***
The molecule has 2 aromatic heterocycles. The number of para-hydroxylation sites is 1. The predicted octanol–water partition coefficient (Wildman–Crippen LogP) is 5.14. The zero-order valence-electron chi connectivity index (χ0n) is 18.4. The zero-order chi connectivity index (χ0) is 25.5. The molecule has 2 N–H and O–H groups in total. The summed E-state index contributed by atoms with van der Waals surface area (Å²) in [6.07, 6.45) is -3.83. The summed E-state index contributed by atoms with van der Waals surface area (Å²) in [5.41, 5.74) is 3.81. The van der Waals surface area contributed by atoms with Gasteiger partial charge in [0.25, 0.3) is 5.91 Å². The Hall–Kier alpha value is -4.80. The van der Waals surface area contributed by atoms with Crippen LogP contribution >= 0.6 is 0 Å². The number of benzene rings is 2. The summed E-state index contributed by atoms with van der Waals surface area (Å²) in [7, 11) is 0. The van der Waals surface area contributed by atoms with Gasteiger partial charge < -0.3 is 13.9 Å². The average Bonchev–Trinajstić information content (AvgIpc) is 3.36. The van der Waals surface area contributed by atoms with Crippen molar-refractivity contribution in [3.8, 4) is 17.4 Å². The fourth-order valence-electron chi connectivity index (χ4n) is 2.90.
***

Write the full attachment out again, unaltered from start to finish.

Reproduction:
The molecule has 2 aromatic heterocycles. The number of para-hydroxylation sites is 1. The predicted octanol–water partition coefficient (Wildman–Crippen LogP) is 5.14. The zero-order valence-electron chi connectivity index (χ0n) is 18.4. The zero-order chi connectivity index (χ0) is 25.5. The molecule has 2 N–H and O–H groups in total. The summed E-state index contributed by atoms with van der Waals surface area (Å²) in [6.07, 6.45) is -3.83. The summed E-state index contributed by atoms with van der Waals surface area (Å²) in [5.41, 5.74) is 3.81. The van der Waals surface area contributed by atoms with Gasteiger partial charge in [0.25, 0.3) is 5.91 Å². The Hall–Kier alpha value is -4.80. The van der Waals surface area contributed by atoms with Crippen LogP contribution >= 0.6 is 0 Å². The number of benzene rings is 2. The summed E-state index contributed by atoms with van der Waals surface area (Å²) in [7, 11) is 0. The van der Waals surface area contributed by atoms with Gasteiger partial charge < -0.3 is 13.9 Å². The average Bonchev–Trinajstić information content (AvgIpc) is 3.36. The van der Waals surface area contributed by atoms with Crippen molar-refractivity contribution in [3.8, 4) is 17.4 Å². The fourth-order valence-electron chi connectivity index (χ4n) is 2.90.